Seattle for Summit 5×5: No. 1

Seattle Coffee Works sign

via max137; Creative Commons

It’s now October (OK, over a week in), and that means for a lot of us SQL Server folks, we have the PASS Summit in Seattle to look forward to at the end of the month. Yes, fine, it tends to fall in November more often.

ANYWAY, a lot of us have gone there for a lot of years, and so we’ve seen a good chunk of downtown and know some good places to eat/such and things to do. So, although Denny’s already done his annual “Summit Firsttimers” webcast, I’m adding some more places/things for newbies and veterans alike. I’ve got five lists of five things coming up over the coming weeks to help you find some good coffee, fun things to do, and where to find all of us crazy people who tend to stay up too late most nights.

Coffee & Quick Bites

There’s a lot of good coffee and good food in Seattle, a lot of which is close to the convention center or otherwise within walking distance. This list of five places–in no particular order–are some of my favorite places to fuel up during the long week of partying learning.

Victrola Coffee Roasters
310 E Pike St
I tend to forget the actual name of this place, so will refer to it as “telegraph” or similar old technology thing when I can’t get it together. This place is up on Capitol Hill up Pike St from the Convention Center and is home to some of the best coffee in town. It’s one of Joey’s favorite places to go, although it is a bit of a hike to get there, plus it can be a total house in the mornings. It’s still worth it, as the coffee truly is great.

Seattle Coffee Works
107 Pike St.
In the opposite direction, down towards the Sound and the market and also on Pike Street is Seattle Coffee Works. As drinking coffee from the same place all week may not be what you’re looking for (also, you’re in Seattle, spread the love), this is another great option.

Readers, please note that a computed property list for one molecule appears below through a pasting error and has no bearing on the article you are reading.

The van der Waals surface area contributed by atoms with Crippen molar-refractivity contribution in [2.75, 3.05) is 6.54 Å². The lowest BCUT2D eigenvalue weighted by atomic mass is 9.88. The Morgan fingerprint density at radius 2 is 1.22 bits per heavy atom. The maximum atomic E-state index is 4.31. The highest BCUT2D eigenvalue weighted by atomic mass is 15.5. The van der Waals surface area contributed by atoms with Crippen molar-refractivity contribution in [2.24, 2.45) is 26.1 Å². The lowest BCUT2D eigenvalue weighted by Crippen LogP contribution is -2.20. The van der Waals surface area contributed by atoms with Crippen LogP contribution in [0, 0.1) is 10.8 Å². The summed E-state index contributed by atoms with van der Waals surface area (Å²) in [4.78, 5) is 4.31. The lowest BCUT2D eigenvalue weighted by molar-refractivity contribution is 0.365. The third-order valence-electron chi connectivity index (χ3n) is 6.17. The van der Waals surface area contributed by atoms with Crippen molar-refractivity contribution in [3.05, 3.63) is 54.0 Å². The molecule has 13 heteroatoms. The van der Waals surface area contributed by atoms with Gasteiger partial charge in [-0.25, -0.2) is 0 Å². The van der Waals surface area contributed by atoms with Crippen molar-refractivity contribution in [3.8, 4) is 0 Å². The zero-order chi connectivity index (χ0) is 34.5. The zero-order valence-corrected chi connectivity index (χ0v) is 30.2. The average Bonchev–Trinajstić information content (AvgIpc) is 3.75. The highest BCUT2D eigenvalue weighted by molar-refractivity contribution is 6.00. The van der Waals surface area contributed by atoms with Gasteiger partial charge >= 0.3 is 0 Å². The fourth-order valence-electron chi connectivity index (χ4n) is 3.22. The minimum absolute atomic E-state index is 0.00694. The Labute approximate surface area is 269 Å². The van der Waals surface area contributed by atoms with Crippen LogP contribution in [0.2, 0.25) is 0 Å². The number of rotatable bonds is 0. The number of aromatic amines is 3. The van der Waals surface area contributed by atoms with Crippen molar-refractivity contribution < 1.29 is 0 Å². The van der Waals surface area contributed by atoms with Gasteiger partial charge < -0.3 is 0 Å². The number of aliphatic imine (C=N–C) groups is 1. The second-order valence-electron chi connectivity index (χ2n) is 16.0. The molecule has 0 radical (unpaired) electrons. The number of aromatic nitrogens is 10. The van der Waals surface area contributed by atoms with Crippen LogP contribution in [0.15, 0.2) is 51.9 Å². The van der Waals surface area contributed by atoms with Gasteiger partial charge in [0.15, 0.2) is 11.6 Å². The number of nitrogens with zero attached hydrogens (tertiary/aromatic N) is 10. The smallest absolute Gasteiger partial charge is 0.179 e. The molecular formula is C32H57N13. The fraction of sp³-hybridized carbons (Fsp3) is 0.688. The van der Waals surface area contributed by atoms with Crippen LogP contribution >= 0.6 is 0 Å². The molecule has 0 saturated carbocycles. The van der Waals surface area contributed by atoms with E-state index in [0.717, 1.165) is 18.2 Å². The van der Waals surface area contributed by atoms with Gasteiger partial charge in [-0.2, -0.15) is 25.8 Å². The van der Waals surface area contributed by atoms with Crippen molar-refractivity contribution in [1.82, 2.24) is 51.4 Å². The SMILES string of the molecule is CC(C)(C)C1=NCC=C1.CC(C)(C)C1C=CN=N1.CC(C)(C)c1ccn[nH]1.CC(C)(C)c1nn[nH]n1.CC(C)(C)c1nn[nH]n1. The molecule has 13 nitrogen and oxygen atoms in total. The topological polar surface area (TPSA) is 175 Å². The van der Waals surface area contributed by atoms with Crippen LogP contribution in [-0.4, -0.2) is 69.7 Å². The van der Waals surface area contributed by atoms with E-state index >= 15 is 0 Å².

Cafe Campagne
1600 Post Alley
Do you like Croques Madame? Do you know what a Croque Madame is? If you answered yes to these–or you just looked up what it was and decided you can’t live without one now (good choice)–there’s this awesome little French restaurant/café in Post Alley in the Pike Place Market. Croques, real baguettes, the menu’s mostly/all in French, so yeah. If you’re into this sort of thing, it’s a nice Saturday or Sunday morning before you head out of town stop, but get there early, because this place gets pretty busy pretty fast in the mornings.

La Creperie Voila
It’s in the Convention Center. On the street. Next to the Subway. No, the other Subway.
This is handy for grabbing breakfast on the way in or a mid-afternoon snack. Pretty cheap, pretty good, and location, location, location.

Starbucks Reserve Roastery & Tasting Room
1124 Pike St
Yes, not everyone likes Starbucks, I know. But, a few years ago, Starbucks built this enormous coffee roastery, tasting room, and general temple to the coffee bean. It’s a neat place to go to due to the elaborate coffee conveyor belts that populate the place to feed the roasters. They’ve got some good single-source coffees here and other stuff that you can’t get in regular Sbux stores, and unique mugs & such.